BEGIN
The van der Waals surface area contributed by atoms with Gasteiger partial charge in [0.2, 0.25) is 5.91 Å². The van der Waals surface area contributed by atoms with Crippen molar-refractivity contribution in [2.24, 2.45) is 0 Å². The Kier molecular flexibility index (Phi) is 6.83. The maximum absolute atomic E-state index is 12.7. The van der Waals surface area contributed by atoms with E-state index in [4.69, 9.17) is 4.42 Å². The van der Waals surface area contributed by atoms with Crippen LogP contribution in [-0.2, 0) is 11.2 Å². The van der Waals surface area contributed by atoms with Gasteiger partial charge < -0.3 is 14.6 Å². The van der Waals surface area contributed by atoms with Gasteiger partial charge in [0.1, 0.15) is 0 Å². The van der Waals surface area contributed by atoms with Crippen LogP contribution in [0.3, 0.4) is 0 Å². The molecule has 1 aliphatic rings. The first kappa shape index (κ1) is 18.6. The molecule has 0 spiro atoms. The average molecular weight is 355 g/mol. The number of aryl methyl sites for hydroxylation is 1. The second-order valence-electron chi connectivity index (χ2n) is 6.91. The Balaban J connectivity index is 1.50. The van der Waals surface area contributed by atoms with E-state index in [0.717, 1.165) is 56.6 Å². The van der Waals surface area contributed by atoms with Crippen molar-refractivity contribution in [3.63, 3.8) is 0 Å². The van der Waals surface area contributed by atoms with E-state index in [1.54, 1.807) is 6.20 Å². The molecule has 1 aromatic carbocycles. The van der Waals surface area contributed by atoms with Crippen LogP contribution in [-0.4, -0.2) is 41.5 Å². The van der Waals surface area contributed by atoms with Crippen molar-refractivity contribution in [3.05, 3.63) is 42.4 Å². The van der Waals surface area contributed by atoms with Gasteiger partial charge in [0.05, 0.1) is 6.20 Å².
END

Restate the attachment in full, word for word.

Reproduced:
The van der Waals surface area contributed by atoms with Gasteiger partial charge in [0.2, 0.25) is 5.91 Å². The van der Waals surface area contributed by atoms with Crippen molar-refractivity contribution in [2.24, 2.45) is 0 Å². The Kier molecular flexibility index (Phi) is 6.83. The maximum absolute atomic E-state index is 12.7. The van der Waals surface area contributed by atoms with E-state index in [4.69, 9.17) is 4.42 Å². The van der Waals surface area contributed by atoms with Crippen LogP contribution in [-0.2, 0) is 11.2 Å². The van der Waals surface area contributed by atoms with Gasteiger partial charge < -0.3 is 14.6 Å². The van der Waals surface area contributed by atoms with Gasteiger partial charge in [0.1, 0.15) is 0 Å². The van der Waals surface area contributed by atoms with Crippen LogP contribution in [0.3, 0.4) is 0 Å². The molecule has 1 aliphatic rings. The first kappa shape index (κ1) is 18.6. The molecule has 0 spiro atoms. The average molecular weight is 355 g/mol. The number of aryl methyl sites for hydroxylation is 1. The second-order valence-electron chi connectivity index (χ2n) is 6.91. The Balaban J connectivity index is 1.50. The van der Waals surface area contributed by atoms with E-state index in [0.717, 1.165) is 56.6 Å². The van der Waals surface area contributed by atoms with Crippen molar-refractivity contribution in [3.63, 3.8) is 0 Å². The van der Waals surface area contributed by atoms with E-state index in [1.54, 1.807) is 6.20 Å². The molecule has 1 aromatic carbocycles. The van der Waals surface area contributed by atoms with Crippen LogP contribution in [-0.4, -0.2) is 41.5 Å². The van der Waals surface area contributed by atoms with Crippen molar-refractivity contribution in [3.05, 3.63) is 42.4 Å². The van der Waals surface area contributed by atoms with Gasteiger partial charge in [0.05, 0.1) is 6.20 Å².